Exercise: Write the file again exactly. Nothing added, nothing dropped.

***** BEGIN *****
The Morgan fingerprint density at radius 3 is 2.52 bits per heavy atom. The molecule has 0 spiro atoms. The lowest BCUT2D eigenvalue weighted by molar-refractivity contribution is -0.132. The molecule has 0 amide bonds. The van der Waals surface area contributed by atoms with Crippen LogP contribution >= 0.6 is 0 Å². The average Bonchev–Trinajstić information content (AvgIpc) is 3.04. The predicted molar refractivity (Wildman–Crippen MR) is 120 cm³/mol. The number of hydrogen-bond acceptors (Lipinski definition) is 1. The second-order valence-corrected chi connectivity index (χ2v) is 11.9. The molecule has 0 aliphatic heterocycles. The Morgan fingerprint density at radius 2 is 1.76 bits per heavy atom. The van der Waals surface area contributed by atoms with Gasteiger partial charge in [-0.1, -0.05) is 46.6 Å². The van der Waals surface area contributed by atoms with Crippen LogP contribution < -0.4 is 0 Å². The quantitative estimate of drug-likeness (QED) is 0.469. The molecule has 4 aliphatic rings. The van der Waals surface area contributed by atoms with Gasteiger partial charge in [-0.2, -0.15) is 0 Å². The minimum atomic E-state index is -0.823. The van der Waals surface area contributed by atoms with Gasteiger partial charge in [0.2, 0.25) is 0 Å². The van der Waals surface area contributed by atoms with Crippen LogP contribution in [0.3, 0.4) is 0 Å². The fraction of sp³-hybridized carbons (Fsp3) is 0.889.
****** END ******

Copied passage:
The Morgan fingerprint density at radius 3 is 2.52 bits per heavy atom. The molecule has 0 spiro atoms. The lowest BCUT2D eigenvalue weighted by molar-refractivity contribution is -0.132. The molecule has 0 amide bonds. The van der Waals surface area contributed by atoms with Crippen LogP contribution >= 0.6 is 0 Å². The average Bonchev–Trinajstić information content (AvgIpc) is 3.04. The predicted molar refractivity (Wildman–Crippen MR) is 120 cm³/mol. The number of hydrogen-bond acceptors (Lipinski definition) is 1. The second-order valence-corrected chi connectivity index (χ2v) is 11.9. The molecule has 0 aliphatic heterocycles. The Morgan fingerprint density at radius 2 is 1.76 bits per heavy atom. The van der Waals surface area contributed by atoms with Gasteiger partial charge in [-0.1, -0.05) is 46.6 Å². The van der Waals surface area contributed by atoms with Crippen LogP contribution < -0.4 is 0 Å². The quantitative estimate of drug-likeness (QED) is 0.469. The molecule has 4 aliphatic rings. The van der Waals surface area contributed by atoms with Gasteiger partial charge in [-0.2, -0.15) is 0 Å². The minimum atomic E-state index is -0.823. The van der Waals surface area contributed by atoms with Gasteiger partial charge in [0.2, 0.25) is 0 Å². The van der Waals surface area contributed by atoms with Crippen LogP contribution in [0.3, 0.4) is 0 Å². The fraction of sp³-hybridized carbons (Fsp3) is 0.889.